Review of The Forbidden Library by Django Wexler

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After reading his excellent adult Musket and Magic fantasy series The Shadow Campaign – read my review of The Thousand Names, the first book in the series here – I was delighted to come across this children’s offering. Would Wexler make a successful transition from writing very adult books, to catering to the reading tastes of far younger readers?

theforbiddenlibraryImagine a world… where cats can talk, where fairies are snarling bald beasts with needle-like teeth, where a huge dark library hides secrets in its shadows and dangerous creatures prowl the pages of books… Dare you join Alice on her quest to find a happy ending?

The gorgeous cover and the creepy blurb on the back are a very fair indicator as to the emotional tone and overall feel of this book. Alice is on a mission to discover what has happened to her father, but it looks as though it was nothing good. In the meantime, she has been apprenticed to a rather unpleasant character called Geryon, who has access to a very dangerous library, where a monster read means something quite different from a large, densely written book…

A sense of menace pervades the book throughout, reminding me of The Graveyard Book by Neil Gaiman. It is definitely a page-turner. The pacing and growing tension as I continued to read to discover what is going on is skilfully handled. Alice is an enjoyable protagonist – spiky and adventurous, however managing to portray sufficient vulnerability in difficult circumstances so that we care about her. She is also very bright and quickly adapts to her new existence. And it is just as well she shows bags of resilience in difficult conditions as there isn’t a single adult around her who is remotely likeable or trustworthy. And that also goes for most of the creatures she encounters on her quest.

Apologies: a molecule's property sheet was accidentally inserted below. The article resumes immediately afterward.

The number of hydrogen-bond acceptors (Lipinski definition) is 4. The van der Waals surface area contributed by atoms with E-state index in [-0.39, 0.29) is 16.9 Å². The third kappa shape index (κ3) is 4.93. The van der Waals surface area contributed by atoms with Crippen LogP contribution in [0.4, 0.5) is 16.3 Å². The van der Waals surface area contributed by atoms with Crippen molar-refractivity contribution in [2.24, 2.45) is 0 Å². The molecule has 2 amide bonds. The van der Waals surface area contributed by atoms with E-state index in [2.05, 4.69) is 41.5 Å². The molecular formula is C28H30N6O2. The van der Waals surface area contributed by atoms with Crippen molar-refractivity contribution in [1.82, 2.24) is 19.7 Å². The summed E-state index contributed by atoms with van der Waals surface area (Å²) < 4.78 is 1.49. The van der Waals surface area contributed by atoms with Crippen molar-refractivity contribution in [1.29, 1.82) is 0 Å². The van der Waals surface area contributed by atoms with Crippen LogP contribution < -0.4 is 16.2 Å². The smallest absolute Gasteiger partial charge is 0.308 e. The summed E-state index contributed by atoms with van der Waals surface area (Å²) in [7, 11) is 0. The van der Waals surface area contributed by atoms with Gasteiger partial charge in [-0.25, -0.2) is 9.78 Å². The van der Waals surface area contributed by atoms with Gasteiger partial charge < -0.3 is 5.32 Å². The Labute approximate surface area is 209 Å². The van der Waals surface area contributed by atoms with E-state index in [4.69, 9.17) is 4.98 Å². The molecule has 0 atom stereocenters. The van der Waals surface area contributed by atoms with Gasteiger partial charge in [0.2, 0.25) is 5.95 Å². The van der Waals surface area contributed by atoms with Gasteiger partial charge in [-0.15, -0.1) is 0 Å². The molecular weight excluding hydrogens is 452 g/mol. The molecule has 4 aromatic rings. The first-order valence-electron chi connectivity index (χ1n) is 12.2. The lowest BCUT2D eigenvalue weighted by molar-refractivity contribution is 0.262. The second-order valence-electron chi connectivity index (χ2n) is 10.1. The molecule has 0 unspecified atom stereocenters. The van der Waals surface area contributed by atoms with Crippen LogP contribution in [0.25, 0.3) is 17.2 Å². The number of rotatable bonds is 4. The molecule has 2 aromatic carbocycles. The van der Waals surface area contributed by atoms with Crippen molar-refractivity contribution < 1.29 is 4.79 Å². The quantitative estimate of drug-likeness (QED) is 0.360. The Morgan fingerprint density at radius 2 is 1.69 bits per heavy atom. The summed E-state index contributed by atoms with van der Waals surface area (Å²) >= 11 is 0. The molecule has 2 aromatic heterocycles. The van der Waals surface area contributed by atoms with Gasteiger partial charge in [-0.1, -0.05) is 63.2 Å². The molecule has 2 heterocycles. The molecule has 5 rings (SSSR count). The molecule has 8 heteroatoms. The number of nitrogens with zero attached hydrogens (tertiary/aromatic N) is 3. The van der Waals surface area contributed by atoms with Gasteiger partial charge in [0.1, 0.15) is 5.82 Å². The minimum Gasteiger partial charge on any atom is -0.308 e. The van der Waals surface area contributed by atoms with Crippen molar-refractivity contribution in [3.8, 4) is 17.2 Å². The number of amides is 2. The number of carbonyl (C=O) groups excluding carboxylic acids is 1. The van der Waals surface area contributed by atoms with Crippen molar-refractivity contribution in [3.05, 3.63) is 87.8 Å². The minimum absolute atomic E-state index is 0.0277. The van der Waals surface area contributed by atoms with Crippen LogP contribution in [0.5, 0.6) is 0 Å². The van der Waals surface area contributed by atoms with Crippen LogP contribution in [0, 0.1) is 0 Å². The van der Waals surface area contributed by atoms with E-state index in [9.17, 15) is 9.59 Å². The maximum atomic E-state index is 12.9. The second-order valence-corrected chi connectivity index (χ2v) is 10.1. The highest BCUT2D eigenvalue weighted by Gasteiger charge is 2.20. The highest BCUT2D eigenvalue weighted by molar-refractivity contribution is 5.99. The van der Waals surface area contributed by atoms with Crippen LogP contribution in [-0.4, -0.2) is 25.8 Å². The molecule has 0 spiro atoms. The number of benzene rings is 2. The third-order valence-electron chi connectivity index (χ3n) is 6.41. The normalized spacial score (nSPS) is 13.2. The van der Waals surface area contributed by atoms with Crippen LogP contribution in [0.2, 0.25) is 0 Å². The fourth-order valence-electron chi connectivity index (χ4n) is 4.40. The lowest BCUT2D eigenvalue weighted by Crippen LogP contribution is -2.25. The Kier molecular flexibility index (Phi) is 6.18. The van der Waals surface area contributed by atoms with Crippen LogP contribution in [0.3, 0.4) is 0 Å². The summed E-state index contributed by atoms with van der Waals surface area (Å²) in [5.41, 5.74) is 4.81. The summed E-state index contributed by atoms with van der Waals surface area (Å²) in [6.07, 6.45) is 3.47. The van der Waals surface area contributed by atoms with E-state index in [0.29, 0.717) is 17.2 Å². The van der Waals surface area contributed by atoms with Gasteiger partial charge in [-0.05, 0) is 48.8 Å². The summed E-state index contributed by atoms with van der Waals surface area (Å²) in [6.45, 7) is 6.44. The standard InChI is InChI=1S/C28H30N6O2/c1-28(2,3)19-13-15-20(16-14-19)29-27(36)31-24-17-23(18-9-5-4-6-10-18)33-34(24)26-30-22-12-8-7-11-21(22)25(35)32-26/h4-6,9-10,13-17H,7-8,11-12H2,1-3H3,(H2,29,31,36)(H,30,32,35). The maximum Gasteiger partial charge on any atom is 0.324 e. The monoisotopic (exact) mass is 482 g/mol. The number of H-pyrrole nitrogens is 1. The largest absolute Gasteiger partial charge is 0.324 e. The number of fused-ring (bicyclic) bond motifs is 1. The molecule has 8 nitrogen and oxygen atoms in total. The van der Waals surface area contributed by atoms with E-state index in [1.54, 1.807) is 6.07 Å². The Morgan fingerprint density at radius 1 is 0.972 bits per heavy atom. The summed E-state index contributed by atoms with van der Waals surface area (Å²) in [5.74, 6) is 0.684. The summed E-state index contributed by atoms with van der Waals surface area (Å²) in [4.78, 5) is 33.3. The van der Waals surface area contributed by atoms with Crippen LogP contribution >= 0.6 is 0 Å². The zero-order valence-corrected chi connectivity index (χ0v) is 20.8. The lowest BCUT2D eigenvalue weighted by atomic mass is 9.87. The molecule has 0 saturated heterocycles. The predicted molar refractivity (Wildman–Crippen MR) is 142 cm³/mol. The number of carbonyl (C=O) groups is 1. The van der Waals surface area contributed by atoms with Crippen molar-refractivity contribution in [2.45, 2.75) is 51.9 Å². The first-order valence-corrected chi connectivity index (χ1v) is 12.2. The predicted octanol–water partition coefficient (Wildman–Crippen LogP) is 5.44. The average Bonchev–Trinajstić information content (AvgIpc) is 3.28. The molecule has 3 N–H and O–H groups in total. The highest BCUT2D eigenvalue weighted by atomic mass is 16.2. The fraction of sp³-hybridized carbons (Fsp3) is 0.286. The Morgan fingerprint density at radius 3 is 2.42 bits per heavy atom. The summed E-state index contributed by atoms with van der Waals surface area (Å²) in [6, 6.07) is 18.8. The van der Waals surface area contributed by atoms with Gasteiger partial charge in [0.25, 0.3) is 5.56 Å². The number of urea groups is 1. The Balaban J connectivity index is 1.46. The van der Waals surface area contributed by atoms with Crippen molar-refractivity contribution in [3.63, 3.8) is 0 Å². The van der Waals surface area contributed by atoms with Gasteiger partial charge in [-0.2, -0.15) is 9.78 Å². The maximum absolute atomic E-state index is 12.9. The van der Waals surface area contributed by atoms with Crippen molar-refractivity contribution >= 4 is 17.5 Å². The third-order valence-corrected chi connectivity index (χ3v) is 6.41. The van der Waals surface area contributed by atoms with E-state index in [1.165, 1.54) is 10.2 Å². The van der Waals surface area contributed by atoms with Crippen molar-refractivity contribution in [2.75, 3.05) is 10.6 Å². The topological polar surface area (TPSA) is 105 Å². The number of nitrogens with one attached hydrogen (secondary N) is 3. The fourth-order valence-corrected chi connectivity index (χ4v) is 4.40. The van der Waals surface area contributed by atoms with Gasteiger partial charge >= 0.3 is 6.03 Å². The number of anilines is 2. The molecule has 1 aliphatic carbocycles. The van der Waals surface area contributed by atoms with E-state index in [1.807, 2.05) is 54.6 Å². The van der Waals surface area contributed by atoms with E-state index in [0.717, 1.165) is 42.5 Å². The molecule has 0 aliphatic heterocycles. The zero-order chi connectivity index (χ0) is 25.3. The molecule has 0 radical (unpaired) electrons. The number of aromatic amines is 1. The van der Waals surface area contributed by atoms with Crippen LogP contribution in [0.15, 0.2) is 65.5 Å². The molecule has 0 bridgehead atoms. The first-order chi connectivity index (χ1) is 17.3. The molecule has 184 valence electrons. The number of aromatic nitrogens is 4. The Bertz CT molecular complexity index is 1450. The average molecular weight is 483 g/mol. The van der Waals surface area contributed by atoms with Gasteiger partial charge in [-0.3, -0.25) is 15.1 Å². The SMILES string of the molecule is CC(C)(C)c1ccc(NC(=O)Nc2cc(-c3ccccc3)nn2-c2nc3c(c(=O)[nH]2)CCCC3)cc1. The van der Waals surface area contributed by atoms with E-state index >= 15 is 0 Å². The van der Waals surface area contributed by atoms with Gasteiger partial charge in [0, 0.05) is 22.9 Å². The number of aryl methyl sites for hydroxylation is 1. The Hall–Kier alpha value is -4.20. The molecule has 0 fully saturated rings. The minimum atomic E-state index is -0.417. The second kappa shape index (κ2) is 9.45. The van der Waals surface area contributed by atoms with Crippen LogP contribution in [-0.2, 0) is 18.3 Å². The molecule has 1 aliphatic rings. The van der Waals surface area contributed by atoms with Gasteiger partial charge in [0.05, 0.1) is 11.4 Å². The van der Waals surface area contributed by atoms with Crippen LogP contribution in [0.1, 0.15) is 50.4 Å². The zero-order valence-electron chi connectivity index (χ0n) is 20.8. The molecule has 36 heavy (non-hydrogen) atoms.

Wexler presents us with a puzzle at the start of the story, which steadily unspools with a variety of answers which add substance and a backstory to this unsettling world she appears to have slipped into. It’s neatly done and I think most 10+ year olds will thoroughly enjoy it. However, my caveat would be those children who are innately nervous, or very stressed might find this particular read a bit dour – there isn’t a lot of laughs in this adventure. The other comment I’d make is that this is clearly the first in the series and while plenty happens throughout the book, there are precious few real answers provided at the end of this volume. The good news is the second book, The Mad Apprentice is available.

I’ll be definitely tracking down the next book because I want to know what next befalls Alice – and besides, when I read The Forbidden Library to my granddaughter, she’ll probably want to go straight on with the story. I know I do.
8/10

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